If you’ve been on social media today (May 16, 2017) you might have seen people posting drawings with the hashtag DrawingDay. It seems that we are required to have a day for everything, but in this case I’ll curb my cynicism because I love drawing. I’m not much good at it myself, but I can revel in the works of others.
We are tactile creatures. Despite the importance of conceptual art, which minimizes the individual artist’s technical skill, and the rise of computer-generated imagery, I cannot believe that drawing will ever lose its central place in art-making.
We try to capture the world in many ways, always cognizant that it slips past us in the bittersweet flow of time. Drawing allows us to capture impressions of the world in ways no other technique can. Artist and subject collaborate with medium(s); there is an argument to be made that drawing captures this collaboration even more than painting, but this is a post about drawing. I’ll elaborate on the argument some other time.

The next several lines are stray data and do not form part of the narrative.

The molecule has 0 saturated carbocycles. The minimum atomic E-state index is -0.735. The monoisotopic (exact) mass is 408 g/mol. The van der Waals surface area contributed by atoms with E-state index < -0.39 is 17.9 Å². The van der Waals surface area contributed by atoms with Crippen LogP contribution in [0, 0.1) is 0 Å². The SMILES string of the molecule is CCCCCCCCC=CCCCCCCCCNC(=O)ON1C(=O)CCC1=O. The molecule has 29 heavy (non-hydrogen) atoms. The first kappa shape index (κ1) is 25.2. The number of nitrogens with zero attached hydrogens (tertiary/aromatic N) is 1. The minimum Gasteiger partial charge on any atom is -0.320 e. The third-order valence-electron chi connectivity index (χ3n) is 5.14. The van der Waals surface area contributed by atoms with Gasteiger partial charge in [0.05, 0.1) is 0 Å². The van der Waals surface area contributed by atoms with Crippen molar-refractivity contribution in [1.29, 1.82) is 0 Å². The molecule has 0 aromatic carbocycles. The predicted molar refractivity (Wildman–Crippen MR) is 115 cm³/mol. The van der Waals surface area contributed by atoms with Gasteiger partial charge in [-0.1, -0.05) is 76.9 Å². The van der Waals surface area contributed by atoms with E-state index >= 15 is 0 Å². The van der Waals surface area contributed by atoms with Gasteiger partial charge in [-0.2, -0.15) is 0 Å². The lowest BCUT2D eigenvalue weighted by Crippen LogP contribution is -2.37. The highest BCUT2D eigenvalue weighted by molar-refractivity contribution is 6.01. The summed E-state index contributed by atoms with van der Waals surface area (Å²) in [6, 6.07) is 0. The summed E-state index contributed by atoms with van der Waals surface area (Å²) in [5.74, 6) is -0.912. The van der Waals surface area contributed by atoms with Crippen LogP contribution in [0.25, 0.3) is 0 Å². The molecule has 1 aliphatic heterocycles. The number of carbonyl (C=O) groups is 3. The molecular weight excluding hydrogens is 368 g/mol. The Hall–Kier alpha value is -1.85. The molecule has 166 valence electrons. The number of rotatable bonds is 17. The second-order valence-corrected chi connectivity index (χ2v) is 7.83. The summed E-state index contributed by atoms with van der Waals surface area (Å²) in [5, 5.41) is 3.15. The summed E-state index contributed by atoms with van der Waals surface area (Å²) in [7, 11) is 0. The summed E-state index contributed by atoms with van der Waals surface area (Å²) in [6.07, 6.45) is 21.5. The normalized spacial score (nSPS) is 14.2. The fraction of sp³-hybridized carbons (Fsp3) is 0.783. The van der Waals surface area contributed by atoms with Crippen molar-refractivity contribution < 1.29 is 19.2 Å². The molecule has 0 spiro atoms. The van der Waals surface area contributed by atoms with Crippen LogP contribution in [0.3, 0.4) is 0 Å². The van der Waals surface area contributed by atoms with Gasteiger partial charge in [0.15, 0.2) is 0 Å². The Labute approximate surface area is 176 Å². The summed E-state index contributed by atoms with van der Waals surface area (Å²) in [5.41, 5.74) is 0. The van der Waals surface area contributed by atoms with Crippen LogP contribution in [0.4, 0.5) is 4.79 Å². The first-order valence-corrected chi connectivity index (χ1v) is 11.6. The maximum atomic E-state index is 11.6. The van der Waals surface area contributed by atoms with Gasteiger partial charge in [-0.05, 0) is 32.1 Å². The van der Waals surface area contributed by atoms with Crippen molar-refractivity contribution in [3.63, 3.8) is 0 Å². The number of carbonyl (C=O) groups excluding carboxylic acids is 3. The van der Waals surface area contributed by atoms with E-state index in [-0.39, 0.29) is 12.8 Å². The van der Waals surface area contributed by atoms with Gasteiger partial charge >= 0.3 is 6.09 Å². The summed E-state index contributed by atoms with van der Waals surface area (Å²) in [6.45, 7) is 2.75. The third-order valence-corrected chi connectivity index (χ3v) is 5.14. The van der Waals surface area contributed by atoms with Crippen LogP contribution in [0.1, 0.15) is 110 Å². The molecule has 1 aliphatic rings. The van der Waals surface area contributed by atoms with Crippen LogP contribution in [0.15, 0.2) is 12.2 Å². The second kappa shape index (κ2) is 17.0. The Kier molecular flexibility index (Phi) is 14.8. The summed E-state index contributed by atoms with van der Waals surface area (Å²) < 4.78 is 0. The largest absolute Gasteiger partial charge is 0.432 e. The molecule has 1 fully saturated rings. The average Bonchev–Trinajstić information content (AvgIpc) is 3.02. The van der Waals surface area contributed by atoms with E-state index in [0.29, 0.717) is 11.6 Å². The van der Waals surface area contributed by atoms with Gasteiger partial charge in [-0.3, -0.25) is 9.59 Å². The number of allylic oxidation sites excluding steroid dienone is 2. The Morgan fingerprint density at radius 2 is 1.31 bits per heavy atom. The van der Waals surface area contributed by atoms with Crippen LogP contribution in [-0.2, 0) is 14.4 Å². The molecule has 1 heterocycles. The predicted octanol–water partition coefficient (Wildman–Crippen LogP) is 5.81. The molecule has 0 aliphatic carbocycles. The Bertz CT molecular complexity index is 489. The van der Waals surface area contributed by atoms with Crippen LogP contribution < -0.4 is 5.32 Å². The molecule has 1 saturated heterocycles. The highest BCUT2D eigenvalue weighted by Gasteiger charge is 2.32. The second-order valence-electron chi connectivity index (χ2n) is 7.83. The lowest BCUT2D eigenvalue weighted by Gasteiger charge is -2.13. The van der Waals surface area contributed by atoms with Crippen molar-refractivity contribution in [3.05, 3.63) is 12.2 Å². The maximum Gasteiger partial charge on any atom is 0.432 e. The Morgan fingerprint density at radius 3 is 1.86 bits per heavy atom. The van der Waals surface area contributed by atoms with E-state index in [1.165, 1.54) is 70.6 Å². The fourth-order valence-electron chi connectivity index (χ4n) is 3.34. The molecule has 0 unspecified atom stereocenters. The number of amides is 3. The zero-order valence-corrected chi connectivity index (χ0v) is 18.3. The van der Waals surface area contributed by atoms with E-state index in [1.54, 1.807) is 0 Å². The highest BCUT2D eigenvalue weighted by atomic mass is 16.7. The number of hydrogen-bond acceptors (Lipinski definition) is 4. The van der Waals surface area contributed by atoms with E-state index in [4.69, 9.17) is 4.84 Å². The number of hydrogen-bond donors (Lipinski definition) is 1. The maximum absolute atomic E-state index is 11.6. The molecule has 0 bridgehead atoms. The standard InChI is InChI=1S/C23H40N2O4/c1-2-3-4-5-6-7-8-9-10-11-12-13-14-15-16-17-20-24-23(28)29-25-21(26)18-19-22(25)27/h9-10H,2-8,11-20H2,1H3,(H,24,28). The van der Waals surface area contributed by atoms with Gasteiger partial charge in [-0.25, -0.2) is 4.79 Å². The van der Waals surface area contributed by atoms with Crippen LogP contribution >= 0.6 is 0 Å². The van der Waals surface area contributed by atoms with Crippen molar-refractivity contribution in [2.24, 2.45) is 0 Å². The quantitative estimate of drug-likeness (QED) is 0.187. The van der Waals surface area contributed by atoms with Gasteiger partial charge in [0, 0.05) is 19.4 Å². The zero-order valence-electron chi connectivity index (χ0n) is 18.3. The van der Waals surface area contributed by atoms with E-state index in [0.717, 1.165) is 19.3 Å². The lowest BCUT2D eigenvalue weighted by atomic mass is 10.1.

Van Gogh drew with paint as well as with pencil or pen. His painting style is a direct descendant of his drawing style. Nothing looks quite like a van Gogh, and as a result we enter a world no one else saw:
Kathe Kollwitz tackles the classic self-portrait with precision and energy. Her arm appears to embody creative action. Outside of the photograph, only drawing is capable of this much immediacy:
Drawing continues to be our introduction to art, in children’s crayons and colored pencils, and even in computer drawing programs. It doesn’t matter if you have little talent; drawing trains your eye to see everything as art. And when you see the world that way, you become more aware of the beauty and fragility of the world, and your respect and love for all creation deepens. Don’t take just one day to celebrate drawing. Do it all the time.